In a letter to UN Secretary-General Antonio Guterres circulated on Wednesday, UN ambassadors from France, the UK and Germany claimed that “Iran’s developments of nuclear-capable ballistic missiles” go against a 2015 UN resolution calling on Tehran not to undertake any activity involving such missiles.
UN Security Council Resolution 2231 endorsed the multilateral nuclear accord, officially known as the Joint Comprehensive Plan of Action (JCPOA), which was signed in 2015 between Iran and the major world powers — also including the US, Russia, and China.
Tehran has not yet reacted to the European claims, but it has repeatedly said Iran has no nuclear warheads and that none of its missiles have been designed to carry nuclear weapons. Iran also insists that its missile program is a domestic defense issue, which is not up for talks.
US President Donald Trump pulled his country out of the JCPOA in May 2018 and re-imposed harsh sanctions against Iran, calling for a “new deal” that would address Iran’s national missile program and its anti-terrorism role in the region.
The European trio cited Iran’s April 23 flight test of a Shahab-3 medium-range ballistic missile variant “equipped with a maneuverable re-entry vehicle.”
“The Shahab-3 booster used in the test is a Missile Technology Control Regime category-1 system and as such is technically capable of delivering a nuclear weapon,” they claimed, according to Press TV.
The letter alleged that Iran’s recent missile activities “are the latest in a long series of advances in Iranian ballistic missile technology” and “furthermore, Iran continues its proliferation of ballistic missile technology in the region.”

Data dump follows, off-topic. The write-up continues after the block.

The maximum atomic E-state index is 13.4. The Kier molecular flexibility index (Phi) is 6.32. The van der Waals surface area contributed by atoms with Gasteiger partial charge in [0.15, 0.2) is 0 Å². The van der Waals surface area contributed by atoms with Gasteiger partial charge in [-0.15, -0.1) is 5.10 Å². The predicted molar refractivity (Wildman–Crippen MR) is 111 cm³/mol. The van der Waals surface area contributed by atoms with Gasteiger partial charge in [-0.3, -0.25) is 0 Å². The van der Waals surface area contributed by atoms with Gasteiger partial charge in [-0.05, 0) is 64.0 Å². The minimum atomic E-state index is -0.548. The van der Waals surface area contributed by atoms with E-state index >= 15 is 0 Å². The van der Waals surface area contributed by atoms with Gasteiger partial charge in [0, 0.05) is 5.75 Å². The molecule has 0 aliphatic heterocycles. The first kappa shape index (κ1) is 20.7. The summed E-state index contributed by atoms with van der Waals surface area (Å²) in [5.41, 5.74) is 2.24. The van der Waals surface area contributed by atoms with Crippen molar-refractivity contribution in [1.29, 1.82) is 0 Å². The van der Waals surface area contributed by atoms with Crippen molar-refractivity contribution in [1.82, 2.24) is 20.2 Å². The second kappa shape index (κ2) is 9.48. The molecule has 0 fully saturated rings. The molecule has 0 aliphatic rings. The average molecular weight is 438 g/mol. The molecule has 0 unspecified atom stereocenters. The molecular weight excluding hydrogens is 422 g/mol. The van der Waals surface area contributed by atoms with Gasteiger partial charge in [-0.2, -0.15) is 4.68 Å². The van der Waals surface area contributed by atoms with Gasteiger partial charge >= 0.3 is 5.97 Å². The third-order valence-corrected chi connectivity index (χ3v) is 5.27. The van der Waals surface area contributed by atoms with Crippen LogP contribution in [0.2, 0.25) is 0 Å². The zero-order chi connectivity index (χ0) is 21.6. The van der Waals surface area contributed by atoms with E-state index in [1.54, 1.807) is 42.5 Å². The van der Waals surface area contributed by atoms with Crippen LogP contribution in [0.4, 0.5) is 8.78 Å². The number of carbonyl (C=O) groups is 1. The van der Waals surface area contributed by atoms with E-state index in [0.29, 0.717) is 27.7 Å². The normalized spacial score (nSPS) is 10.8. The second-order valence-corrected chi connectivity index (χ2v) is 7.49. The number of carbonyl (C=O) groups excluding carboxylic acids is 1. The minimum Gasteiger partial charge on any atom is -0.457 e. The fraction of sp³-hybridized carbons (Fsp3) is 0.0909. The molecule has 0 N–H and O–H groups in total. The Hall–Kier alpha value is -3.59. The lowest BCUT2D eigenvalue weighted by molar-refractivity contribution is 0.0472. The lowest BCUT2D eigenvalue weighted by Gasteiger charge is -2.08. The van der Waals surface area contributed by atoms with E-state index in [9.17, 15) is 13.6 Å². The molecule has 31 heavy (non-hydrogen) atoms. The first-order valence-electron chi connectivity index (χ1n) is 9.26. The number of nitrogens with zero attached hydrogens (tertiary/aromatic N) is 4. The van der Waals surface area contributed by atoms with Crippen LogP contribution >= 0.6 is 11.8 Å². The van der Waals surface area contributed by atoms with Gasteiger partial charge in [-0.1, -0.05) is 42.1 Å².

France, Germany and the UK gave what they claimed to be four examples of “Iranian activity inconsistent” with Resolution 2231.
The three countries asked Guterres to inform the Security Council in his next report that Iran’s ballistic missile activity go against the call in Resolution 2231.
Resolution 2231 “calls on” — but does not require — Iran “not to undertake any activity related to ballistic missiles designed to be capable of delivering nuclear weapons, including launches using such ballistic missile technology.”
The developments come while the future of the Iran deal has been in doubt since May 2018, when the US unilaterally left the deal and re-imposed the anti-Iran economic sanctions it had committed to lift.
Back then, the European signatories vowed efforts to compensate for Washington’s withdrawal and shield their business links with Iran from the American sanctions.
Those promises, however, were never delivered as Europe gave into America’s pressure, prompting Tehran to resort to Articles 26 and 36 of the JCPOA on its legal rights and suspend parts of its commitments under the supervision of the International Atomic Energy Agency (IAEA).